"Trumbull Girl Works On Language With New Implant" - Sophia Kunthara
Tessa Arden, a seven year old girl from India adopted from an orphanage, recently received a Cochlear Implant enabling her to hear sounds for the first time. She has been working with a speech pathologist to learn how to communicate. It's a far cry from where Teesa was a year ago, where her only way to communicate was with hand motions or gibberish. Teesa is the first person in the Northeast to receive the new "SlimJ" cochlear implant, a two-piece hearing device with an advanced electrode that was approved by the FDA in November. She became one of the first people in the country to receive the device at all when it was implanted during a December surgery at the New York Eye and Ear Infirmary of Mount Sinai. "When I first met her she had zero words, like not even a single word," said Maura Cosetti, MD, director of the cochlear implant center at the ear institute at the New York Eye and Ear Infirmary of Mount Sinai. "But she's so interactive and so bubbly and clearly so attentive to the world that, by the time that she got this implant, she had like three words that she could say perfectly. That rate of speech development is remarkable." Cochlear implants are like phones, Dr. Cosetti said, where new technology is introduced regularly. The "SlimJ" implant Teesa received is a very soft and thin wire that was "snaked" into her cochlea to provide sound stimulation to her inner ear.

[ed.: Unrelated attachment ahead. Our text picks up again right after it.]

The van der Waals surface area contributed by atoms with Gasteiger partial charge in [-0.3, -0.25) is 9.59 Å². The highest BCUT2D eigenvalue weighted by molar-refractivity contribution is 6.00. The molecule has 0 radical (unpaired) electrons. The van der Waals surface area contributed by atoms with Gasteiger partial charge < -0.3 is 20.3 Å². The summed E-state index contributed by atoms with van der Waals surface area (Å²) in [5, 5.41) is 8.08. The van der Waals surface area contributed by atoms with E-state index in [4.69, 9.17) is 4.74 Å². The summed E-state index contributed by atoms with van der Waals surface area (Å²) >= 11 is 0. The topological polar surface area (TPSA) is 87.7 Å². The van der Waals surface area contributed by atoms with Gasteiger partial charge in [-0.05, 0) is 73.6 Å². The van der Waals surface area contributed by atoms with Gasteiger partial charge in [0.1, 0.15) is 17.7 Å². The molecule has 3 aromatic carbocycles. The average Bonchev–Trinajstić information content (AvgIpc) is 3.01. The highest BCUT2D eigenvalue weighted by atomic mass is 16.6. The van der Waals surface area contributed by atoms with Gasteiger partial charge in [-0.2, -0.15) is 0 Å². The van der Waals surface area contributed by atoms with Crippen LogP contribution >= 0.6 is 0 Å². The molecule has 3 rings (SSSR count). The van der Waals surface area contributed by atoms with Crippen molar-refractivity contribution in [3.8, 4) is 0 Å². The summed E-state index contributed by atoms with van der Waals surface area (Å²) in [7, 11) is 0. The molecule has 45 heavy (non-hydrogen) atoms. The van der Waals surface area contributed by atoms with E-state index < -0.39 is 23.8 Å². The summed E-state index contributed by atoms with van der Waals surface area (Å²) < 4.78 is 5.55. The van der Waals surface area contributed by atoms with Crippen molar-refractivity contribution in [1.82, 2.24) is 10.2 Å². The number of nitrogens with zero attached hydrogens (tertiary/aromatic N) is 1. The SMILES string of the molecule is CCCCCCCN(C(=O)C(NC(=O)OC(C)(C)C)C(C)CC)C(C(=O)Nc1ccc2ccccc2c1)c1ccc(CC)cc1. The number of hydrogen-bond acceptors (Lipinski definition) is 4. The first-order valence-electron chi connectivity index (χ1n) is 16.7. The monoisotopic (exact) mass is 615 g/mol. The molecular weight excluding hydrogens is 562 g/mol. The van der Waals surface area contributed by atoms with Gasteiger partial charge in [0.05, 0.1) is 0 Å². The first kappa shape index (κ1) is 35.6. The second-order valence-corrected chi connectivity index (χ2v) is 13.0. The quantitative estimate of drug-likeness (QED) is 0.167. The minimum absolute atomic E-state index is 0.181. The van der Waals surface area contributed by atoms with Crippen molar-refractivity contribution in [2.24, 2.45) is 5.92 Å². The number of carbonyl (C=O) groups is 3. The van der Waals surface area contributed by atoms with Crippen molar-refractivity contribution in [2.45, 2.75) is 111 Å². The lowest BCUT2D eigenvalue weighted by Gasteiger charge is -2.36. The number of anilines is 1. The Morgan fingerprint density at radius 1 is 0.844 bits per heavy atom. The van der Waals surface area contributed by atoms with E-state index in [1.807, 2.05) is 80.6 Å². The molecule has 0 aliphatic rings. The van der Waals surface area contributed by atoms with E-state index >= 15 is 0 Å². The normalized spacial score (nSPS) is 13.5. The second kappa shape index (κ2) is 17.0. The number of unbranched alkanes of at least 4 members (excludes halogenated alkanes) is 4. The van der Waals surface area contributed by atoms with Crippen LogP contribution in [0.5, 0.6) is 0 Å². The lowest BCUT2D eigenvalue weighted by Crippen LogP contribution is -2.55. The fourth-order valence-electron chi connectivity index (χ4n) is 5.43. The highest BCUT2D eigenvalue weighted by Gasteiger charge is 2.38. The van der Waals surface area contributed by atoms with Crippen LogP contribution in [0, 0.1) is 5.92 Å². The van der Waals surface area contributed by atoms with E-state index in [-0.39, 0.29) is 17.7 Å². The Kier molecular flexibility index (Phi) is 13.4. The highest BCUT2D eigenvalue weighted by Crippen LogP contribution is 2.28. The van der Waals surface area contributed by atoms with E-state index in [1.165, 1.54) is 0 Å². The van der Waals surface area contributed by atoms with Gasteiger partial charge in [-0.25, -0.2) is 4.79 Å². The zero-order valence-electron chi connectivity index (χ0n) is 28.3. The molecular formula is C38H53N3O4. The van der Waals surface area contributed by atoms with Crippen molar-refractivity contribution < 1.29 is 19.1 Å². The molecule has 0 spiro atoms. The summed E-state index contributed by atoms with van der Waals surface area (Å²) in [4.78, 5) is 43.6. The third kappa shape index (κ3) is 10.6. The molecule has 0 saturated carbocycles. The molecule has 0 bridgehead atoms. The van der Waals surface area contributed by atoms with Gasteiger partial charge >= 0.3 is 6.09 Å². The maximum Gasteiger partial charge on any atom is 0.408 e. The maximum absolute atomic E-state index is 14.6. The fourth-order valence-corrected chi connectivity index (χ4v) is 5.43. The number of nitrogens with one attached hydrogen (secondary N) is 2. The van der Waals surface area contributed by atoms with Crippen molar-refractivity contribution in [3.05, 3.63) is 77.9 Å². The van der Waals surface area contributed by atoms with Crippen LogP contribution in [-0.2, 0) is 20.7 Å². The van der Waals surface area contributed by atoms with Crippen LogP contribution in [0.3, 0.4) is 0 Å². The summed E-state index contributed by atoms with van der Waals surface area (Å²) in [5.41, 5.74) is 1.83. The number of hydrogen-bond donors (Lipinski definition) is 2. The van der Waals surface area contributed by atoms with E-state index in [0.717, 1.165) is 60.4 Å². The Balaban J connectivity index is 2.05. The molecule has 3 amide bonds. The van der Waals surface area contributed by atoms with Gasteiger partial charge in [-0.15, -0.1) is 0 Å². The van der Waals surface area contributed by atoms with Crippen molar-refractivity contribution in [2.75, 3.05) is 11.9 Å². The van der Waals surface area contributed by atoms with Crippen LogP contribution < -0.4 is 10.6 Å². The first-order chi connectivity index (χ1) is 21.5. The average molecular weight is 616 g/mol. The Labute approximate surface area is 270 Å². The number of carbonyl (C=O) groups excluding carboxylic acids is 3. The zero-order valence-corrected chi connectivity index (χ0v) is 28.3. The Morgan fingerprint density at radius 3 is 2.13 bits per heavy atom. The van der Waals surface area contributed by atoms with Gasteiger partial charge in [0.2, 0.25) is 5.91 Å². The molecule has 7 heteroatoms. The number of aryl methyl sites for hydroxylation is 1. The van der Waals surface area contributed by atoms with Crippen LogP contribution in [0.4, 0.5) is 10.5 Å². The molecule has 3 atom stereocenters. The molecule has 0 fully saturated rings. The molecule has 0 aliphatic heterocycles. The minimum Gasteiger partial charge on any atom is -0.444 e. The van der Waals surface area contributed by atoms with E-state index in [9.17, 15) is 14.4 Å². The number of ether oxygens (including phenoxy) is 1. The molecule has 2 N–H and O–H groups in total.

- Maura K. Cosetti, MD, Assistant Professor, Otolaryngology, Neurosurgery, Icahn School of Medicine at Mount Sinai, Director, The Cochlear Implant Center, Ear Institute, New York Eye and Ear Infirmary of Mount Sinai